When is a strikeout just like any other out?

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Mark Reynolds is hitting .274/.367/.575 with 41 homers, 28 doubles, 72 walks, and 94 RBIs in 137 games.
Adam Dunn is hitting .282/.410/.563 with 37 homers, 27 doubles, 104 walks, and 99 RBIs in 142 games.
They rank fourth and eighth among NL hitters in OPS, respectively. And yet people continue to make a big deal about their strikeouts.
Yesterday alone MLB.com had an article entitled “Reynolds not worried about strikeout totals” and the New York Times had an article entitled “Dunn keeps swinging despite detractors.”
Conventional wisdom is that strikeouts are a terrible thing and when viewed in isolation that’s certainly true. However, in the grand scheme of things strikeouts are no worse than pop outs or fly outs or ground outs. And unlike those other methods of making an out, strikeouts tend to come along with extra-base hits and walks because guys who whiff a lot usually do so while swinging hard and working long counts.
Among all hitters with at least 400 plate appearances this season, the 10 guys who strike out most often have an average OPS of .938 and the 10 guys who strike out least often have an average OPS of .753. Yet for all the criticism high-strikeout guys take for being productive in a manner that rubs some people the wrong way and all the articles questioning whether guys like Dunn or Reynolds need to cut down on their strikeouts, have you ever seen the opposite?
Where are all the people taking David Eckstein to task for making too much contact while posting a measly .265/.322/.337 line? Where are all the articles wondering if Yuniesky Betancourt should try to strike out more often to improve upon his putrid .241/.275/.347 mark? Despite all the advancements in baseball analysis, apparently there are still an awful lot of people who would prefer if guys like Reynolds and Dunn weren’t nearly as good, but grounded out to second base much more often.

John Gibbons will close out the year as Blue Jays skipper

John Gibbons
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Blue Jays manager John Gibbons is slated to remain with the club through the end of the 2018 season, general manager Ross Atkins told reporters on Friday. The news follows a report from Ken Rosenthal of FOX Sports, who cast some doubt on the veteran skipper’s future with the team several weeks ago when he said the Jays “seem destined to move on from John Gibbons.”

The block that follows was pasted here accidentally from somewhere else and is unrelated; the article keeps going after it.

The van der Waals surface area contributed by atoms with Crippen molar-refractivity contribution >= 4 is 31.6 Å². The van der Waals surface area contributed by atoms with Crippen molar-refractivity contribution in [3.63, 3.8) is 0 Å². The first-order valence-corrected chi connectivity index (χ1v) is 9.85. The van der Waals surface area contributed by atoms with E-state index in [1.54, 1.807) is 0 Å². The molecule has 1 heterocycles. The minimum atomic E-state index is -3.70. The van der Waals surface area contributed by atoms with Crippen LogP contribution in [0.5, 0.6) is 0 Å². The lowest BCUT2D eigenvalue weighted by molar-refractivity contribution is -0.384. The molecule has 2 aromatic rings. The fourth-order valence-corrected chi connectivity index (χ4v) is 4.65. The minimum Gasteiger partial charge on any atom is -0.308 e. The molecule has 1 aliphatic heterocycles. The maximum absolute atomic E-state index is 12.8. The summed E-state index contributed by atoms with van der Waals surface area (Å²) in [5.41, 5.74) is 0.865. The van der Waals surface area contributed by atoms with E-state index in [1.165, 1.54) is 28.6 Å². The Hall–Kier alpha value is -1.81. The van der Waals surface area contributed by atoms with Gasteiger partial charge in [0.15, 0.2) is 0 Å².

While it appears Gibbons’ job is safe for the next six weeks, that’s not saying much — especially as the club currently sits 30.5 games back of the division lead and will prepare to continue restructuring a sub-.500 roster come fall. As recently as last week, he hinted that he wasn’t feeling particularly eager to oversee a full rebuild. Per Rob Longley of the Toronto Sun:

Truthfully, a full breakdown, you know I have to admit I don’t know if I’m interested in that,” Gibbons said prior to Friday’s 7-0 blowout loss to the Tampa Rays. “But we’ll see. I’m still here. I’ve enjoyed every minute of it.

Over 11 cumulative seasons from 2004-2008 and 2013-2018, the 56-year-old manager has guided the team to a winning record just five times, most recently when they earned back-to-back playoff appearances in 2015 and 2016. He still has another year remaining on his contract, which was recently lengthened to include the 2018 and 2019 seasons and includes an option for 2020 as well.

Atkins also revealed that the club is prepared to reevaluate Gibbons’ role during the offseason, though it’s not yet clear whether they intend to keep him on for the next two years as originally planned, reassign him to another role within the organization, or terminate his agreement with the team altogether.